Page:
Do I allow myself other dreams? Playing with Herbie Hancock, Ron Carter, George Mraz, Pat Martino, Joey DeFrancesco, Pat Metheny, Jim Hall, so many others! Taking a lesson from Sonny Rollins or one of the other masters. Someday... The next dream is to play in acoustically perfect rooms and for audiences who really dig the sounds.
Your favorite recording in your discography and why? On Capistrano Sessions I was in reasonably good shape, the tunes and arrangements were solid, the players were amazing, the session went smoothly, and the finished record flows well. I hope to have another amazing opportunity like that.
What do you think is the most important thing you are contributing musically? A lot of guys have amazing chops, perhaps more now than ever before, at least on a much larger scale. They impress me like crazy. I don't know if I will ever impress anyone, but I sure hope to get the opportunity to inspire someone. You know how you felt when you first heard Bill Evans' Sunday at the Village Vanguard, Miles Davis' Miles Smiles, John Coltrane's "My Favorite Things, Herbie Hancock's "Maiden Voyage, Donald Byrd's "Elijah," Stan Getz's Getz Au Go Go, Charles Lloyd's Forest Flower, John Clayton bowing "My Funny Valentine," Bill Evans/Jim Hall's Undercurrent, Benny Goodman's 1938 Concert or "Stardust" or...you name the great ones. There is nothing like those moments.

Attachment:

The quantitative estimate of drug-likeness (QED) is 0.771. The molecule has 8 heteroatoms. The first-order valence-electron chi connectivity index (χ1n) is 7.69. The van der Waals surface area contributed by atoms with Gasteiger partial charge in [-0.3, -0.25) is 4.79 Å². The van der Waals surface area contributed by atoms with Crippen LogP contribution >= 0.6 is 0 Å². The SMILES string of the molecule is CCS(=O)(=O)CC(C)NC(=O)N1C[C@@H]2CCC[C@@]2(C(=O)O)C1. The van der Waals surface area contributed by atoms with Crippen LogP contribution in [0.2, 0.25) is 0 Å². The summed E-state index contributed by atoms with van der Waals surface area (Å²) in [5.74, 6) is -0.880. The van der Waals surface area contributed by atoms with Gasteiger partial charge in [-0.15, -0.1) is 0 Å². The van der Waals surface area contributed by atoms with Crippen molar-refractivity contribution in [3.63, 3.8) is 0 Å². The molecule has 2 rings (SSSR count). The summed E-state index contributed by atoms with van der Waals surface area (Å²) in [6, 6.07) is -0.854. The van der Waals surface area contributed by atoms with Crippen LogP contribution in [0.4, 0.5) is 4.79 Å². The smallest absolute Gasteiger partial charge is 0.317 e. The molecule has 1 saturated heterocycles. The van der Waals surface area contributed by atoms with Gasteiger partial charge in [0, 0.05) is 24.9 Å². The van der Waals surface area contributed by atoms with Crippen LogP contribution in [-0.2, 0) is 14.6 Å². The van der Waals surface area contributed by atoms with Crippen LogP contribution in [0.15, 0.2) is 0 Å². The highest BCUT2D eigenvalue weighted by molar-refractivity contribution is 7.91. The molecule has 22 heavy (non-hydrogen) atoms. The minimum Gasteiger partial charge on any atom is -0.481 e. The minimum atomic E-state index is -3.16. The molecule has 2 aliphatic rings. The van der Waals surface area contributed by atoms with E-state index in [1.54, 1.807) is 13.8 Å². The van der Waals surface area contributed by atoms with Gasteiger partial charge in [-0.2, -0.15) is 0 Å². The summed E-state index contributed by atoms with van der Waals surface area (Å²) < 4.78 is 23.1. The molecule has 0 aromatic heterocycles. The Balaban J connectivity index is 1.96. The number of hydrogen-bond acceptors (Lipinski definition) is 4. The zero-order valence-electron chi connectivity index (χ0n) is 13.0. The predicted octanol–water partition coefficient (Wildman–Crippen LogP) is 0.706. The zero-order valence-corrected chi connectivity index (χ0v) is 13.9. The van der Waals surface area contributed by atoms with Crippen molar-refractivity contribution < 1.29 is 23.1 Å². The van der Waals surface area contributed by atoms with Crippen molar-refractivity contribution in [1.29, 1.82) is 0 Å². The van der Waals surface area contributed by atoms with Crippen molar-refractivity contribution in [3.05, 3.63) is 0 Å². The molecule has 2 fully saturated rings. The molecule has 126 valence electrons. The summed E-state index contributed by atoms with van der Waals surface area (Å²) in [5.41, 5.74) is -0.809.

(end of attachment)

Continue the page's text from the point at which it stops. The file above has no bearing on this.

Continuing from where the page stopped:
By Day: I teach improv and ear training as well as sax, clarinet and flute; try to love my wife; and try to walk humbly with Jesus.
I was first exposed to jazz circa 1973, when I met a fellow who ran Kappy's Record Store over near 10th Ave., on 42nd St. in NYC. We really clicked and when I told him I played piano and went to Music & Art HS, and had just started at City College of NY as a music major, he asked if I liked jazz...I said yes but I didn't know much about it, but that I did have sheet music for many popular 1920's through 1940's tunes by noted composers (Porter; Gershwins; Irving Berlin; Rodgers & Hammerstein/Hart; Jerome Kern; Lerner & Loewe; etc.) that my mother had sung beautifully starting in the 1940's including tons of famous show tunes, and I played many of those songs already